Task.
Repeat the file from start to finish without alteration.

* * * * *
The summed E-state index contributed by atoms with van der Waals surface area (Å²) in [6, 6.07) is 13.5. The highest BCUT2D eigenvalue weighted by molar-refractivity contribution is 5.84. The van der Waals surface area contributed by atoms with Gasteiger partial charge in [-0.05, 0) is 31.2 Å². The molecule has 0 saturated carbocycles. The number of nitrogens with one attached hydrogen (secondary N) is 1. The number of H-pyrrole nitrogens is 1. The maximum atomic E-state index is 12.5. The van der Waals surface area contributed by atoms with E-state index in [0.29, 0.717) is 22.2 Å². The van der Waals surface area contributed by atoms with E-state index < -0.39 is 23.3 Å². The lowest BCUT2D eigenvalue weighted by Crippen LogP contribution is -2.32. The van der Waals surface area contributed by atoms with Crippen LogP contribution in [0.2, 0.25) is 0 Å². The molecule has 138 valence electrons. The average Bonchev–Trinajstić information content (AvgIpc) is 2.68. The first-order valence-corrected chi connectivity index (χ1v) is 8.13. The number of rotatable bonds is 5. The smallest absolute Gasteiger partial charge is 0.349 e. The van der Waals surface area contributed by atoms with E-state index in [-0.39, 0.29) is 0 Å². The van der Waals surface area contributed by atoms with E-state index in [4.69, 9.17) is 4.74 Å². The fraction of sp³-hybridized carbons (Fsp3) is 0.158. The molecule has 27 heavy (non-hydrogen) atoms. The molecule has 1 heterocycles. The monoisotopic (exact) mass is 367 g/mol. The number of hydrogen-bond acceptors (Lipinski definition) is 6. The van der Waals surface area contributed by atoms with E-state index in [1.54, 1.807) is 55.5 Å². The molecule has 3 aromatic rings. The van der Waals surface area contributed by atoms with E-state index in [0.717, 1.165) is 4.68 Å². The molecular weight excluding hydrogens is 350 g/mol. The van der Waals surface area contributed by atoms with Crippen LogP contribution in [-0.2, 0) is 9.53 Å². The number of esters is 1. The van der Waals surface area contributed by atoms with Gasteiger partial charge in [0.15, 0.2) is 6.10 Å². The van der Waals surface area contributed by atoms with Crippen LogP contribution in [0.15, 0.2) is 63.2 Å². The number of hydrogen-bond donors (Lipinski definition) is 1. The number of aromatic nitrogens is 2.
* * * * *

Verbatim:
The summed E-state index contributed by atoms with van der Waals surface area (Å²) in [6, 6.07) is 13.5. The highest BCUT2D eigenvalue weighted by molar-refractivity contribution is 5.84. The van der Waals surface area contributed by atoms with Gasteiger partial charge in [-0.05, 0) is 31.2 Å². The molecule has 0 saturated carbocycles. The number of nitrogens with one attached hydrogen (secondary N) is 1. The number of H-pyrrole nitrogens is 1. The maximum atomic E-state index is 12.5. The van der Waals surface area contributed by atoms with E-state index in [0.29, 0.717) is 22.2 Å². The van der Waals surface area contributed by atoms with E-state index < -0.39 is 23.3 Å². The lowest BCUT2D eigenvalue weighted by Crippen LogP contribution is -2.32. The van der Waals surface area contributed by atoms with Crippen LogP contribution in [0.2, 0.25) is 0 Å². The molecule has 138 valence electrons. The average Bonchev–Trinajstić information content (AvgIpc) is 2.68. The first-order valence-corrected chi connectivity index (χ1v) is 8.13. The number of rotatable bonds is 5. The smallest absolute Gasteiger partial charge is 0.349 e. The van der Waals surface area contributed by atoms with E-state index in [-0.39, 0.29) is 0 Å². The van der Waals surface area contributed by atoms with E-state index in [4.69, 9.17) is 4.74 Å². The fraction of sp³-hybridized carbons (Fsp3) is 0.158. The molecule has 27 heavy (non-hydrogen) atoms. The molecule has 1 heterocycles. The monoisotopic (exact) mass is 367 g/mol. The number of hydrogen-bond acceptors (Lipinski definition) is 6. The van der Waals surface area contributed by atoms with E-state index in [1.54, 1.807) is 55.5 Å². The molecule has 3 aromatic rings. The van der Waals surface area contributed by atoms with E-state index in [0.717, 1.165) is 4.68 Å². The molecular weight excluding hydrogens is 350 g/mol. The van der Waals surface area contributed by atoms with Crippen LogP contribution in [-0.2, 0) is 9.53 Å². The number of esters is 1. The van der Waals surface area contributed by atoms with Gasteiger partial charge in [0.15, 0.2) is 6.10 Å². The van der Waals surface area contributed by atoms with Crippen LogP contribution in [0.15, 0.2) is 63.2 Å². The number of hydrogen-bond donors (Lipinski definition) is 1. The number of aromatic nitrogens is 2.